Active Pharmaceutical Ingredients (API) have the prospect to bring about severe to serious health effects in personnel at very low airborne concentrations. The use of containment systems or equipment, as an integral part of an efficient method to potent compound safety, is recommended to control personnel exposure.
APIs can be classified into control bands based on their potency. Generally, APIs are categorized by occupational exposure limit (OEL) as a classification measure.
OEB – Occupational Exposure Band ia a mechanism used to precisely assign chemicals into “categories” or “bands” based on their adverse health outcomes and potency considerations. It also aligns chemicals in groupings based on OEL in order to establish safe handling guidelines.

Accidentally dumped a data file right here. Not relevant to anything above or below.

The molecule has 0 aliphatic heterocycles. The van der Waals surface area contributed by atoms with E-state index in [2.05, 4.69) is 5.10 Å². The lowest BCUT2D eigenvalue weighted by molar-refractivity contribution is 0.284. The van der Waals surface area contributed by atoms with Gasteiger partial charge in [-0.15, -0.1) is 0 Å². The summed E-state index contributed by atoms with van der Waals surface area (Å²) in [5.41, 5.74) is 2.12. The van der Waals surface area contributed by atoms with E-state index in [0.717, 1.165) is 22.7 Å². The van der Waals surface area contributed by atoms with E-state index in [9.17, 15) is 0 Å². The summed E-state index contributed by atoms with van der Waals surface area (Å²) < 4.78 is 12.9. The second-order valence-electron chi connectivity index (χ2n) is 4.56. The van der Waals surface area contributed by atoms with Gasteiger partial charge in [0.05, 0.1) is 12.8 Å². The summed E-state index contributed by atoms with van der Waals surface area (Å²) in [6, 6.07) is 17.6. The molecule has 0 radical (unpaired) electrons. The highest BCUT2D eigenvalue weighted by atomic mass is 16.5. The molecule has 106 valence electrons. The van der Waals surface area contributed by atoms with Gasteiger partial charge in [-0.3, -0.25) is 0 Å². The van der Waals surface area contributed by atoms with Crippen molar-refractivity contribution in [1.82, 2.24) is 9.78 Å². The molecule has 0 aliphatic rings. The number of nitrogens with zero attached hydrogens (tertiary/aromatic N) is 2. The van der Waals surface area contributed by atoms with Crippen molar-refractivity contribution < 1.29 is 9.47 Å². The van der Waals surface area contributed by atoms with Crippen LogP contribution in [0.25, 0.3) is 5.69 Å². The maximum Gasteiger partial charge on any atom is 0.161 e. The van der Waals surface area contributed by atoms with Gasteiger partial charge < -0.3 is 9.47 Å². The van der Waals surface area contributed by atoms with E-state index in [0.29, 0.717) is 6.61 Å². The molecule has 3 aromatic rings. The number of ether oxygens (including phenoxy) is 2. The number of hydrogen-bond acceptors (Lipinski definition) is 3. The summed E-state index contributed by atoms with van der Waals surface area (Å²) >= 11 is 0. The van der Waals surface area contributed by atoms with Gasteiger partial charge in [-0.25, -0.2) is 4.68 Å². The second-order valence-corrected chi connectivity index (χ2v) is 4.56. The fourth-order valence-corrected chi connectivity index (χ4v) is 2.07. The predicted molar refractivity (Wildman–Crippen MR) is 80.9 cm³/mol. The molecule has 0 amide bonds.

*Almost every facility has their own version
Hazard Banding (OEB) Criteria:
These include qualitative, semi‐quantitative, and quantitative data for each toxicological endpoint.
• Acute toxicity
• Skin corrosion/irritation
• Serious eye damage/eye irritation
• Respiratory and skin sensitization
• Germ cell mutagenicity
• Specific target organ toxicity, both single and repeated exposure
• Reproductive toxicity
OEL – Occupational Exposure Limit is the airborne concentration of a compound to which nearly all workers can be repeatedly be exposed to for 8 hours a day, 40 hours a week, without adverse effects.
These are values set to prevent occupational diseases, notably in personnel exposed to harmful chemicals in the workplace. OELs are often expressed in mg/m3 especially for metals, salts and other compounds that do not form vapours at room temperature and pressure. However, some OELs may be expressed in units such as fibres/cc while a few are expressed in parts per million (ppm) if the substance exists as a gas or vapour at normal room temperature and pressure.